I wish “tending earthworms” was some cool analogy or whatever for my writing process. But, no. I’m babysitting worms.
TK’s doing a science project and it involves worms. Worms that I must check on during the day while he’s at school to make sure they have food and moisture and nurturing. I’m like the grandmother, only my grandkids are slimy and not very good at Chutes & Ladders. The project has something to do with proving higher thought processes or something. There’s a T and to the left is food with a sandpaper rumble strip and on the right is food with no sandpaper. After a couple shots of going left, the smart worm doesn’t even try to go that way anymore. He hangs a right. (Let’s just say the other worm would flunk an IQ test.)
This morning I came downstairs to find the smart worm (henceforth known as Wormini) on the kitchen floor, trying to make a break for the bathroom. He was being thwarted, however, by the cats. They were content just to stare at him unless he moved and then Jinx would bat at him to make him curl back up in a ball. I rescued Wormini and, despite the fall from the kitchen counter and an encounter with the cats, he seemed fine. I put him back in the box there’s no way he could escape from and now I’m checking every five minutes to make sure the cheeky little bugger isn’t running amok again.
Tonight TK assembles his data and photos, which are due tomorrow, and then he’s supposed to bring the entire project to school on Thursday (although I did tell him to double-check that they do, in fact, mean for living creatures to be included in that.) I’ll be relieved when this is behind us and Wormini and Tweedle-Dee-Dumber can be released back into my garden. Being a grandmother’s exhausting.
Since your Twitter tagline is “Running Amok,” I think it’s appropriate that your “grandworm” also runs amok.
I guess I’m kind of a geek, because as I read that (and it was hilarious) I just kept going back to, “How do they tell those worms apart? Did they mark them? Are there two separate habitats? Don’t worms move really slow? How are they tracking which side the worm picks?”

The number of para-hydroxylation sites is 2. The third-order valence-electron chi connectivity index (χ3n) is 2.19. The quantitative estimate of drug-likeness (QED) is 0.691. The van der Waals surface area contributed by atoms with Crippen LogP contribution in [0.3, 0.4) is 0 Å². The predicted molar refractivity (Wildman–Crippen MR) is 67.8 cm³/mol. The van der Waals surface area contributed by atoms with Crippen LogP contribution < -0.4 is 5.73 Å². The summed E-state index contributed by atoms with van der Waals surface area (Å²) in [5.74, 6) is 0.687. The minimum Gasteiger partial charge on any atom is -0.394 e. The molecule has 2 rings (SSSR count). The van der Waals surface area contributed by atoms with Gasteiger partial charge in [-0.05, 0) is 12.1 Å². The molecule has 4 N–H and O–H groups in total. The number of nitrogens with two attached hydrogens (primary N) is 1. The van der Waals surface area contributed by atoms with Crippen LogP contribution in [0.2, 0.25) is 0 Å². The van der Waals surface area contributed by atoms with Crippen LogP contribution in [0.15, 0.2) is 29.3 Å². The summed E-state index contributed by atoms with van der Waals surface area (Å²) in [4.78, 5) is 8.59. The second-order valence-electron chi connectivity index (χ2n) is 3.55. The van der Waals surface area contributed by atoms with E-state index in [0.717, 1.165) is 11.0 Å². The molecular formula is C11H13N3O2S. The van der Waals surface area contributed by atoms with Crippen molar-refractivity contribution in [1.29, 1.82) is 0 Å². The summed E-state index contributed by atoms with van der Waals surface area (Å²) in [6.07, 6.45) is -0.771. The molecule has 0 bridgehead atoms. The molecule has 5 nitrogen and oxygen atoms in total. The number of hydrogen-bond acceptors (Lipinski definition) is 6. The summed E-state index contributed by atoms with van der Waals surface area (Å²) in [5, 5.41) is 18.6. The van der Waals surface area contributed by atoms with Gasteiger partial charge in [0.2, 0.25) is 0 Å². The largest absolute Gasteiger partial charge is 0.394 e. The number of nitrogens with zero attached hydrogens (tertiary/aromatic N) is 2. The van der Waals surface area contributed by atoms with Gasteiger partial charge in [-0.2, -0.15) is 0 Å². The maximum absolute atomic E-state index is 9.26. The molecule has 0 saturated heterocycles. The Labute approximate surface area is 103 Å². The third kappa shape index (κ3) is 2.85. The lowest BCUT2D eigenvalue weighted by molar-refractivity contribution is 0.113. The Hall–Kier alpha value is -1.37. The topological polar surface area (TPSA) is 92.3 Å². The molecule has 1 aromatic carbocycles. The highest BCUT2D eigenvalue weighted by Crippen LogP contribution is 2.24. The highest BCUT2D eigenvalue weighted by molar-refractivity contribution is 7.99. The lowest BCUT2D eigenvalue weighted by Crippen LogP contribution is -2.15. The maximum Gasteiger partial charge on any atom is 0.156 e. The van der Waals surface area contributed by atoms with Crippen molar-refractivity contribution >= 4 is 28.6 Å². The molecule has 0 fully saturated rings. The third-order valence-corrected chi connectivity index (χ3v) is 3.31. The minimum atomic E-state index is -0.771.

So, please, can you at least tell me how you could tell which worm was which?
(And that sounds like and awesome science project!)
DD2 had mealworms in 4th grade that sat on her desk. She was required to write a daily diary of their progress/habits/etc,etc…how much progress can a mealworm have? So to make it less boring, she named them Fred and Fredette. Equal opportunity mealworm tender.
Thanks for the memory. I haven’t thought of that in years. :o)
I had to google mealworms and, while I’m pretty comfortable with earthworms, I’m not sure I could have handled that. Sounds like it was a fun project, though!
“How do they tell those worms apart? Did they mark them? Are there two separate habitats? Don’t worms move really slow? How are they tracking which side the worm picks?”
Wormini’s quite a big larger than Tweedle-Dee-Dumber. Longer and fatter. And T-D-D is a bit boring, whereas Wormini’s very rowdy and has more or less hogged the project.
They have a worm “house” they live in and a separate box TK has set up as a testing area. He watches and the first couple of times Wormini would go down the length of the run and turn left only to hit sandpaper. Since then he’s consistently gone down the run and hung a right. The point being, I guess, that Wormini’s brain allows him to “remember” not to take a left. TK’s watching and taking notes.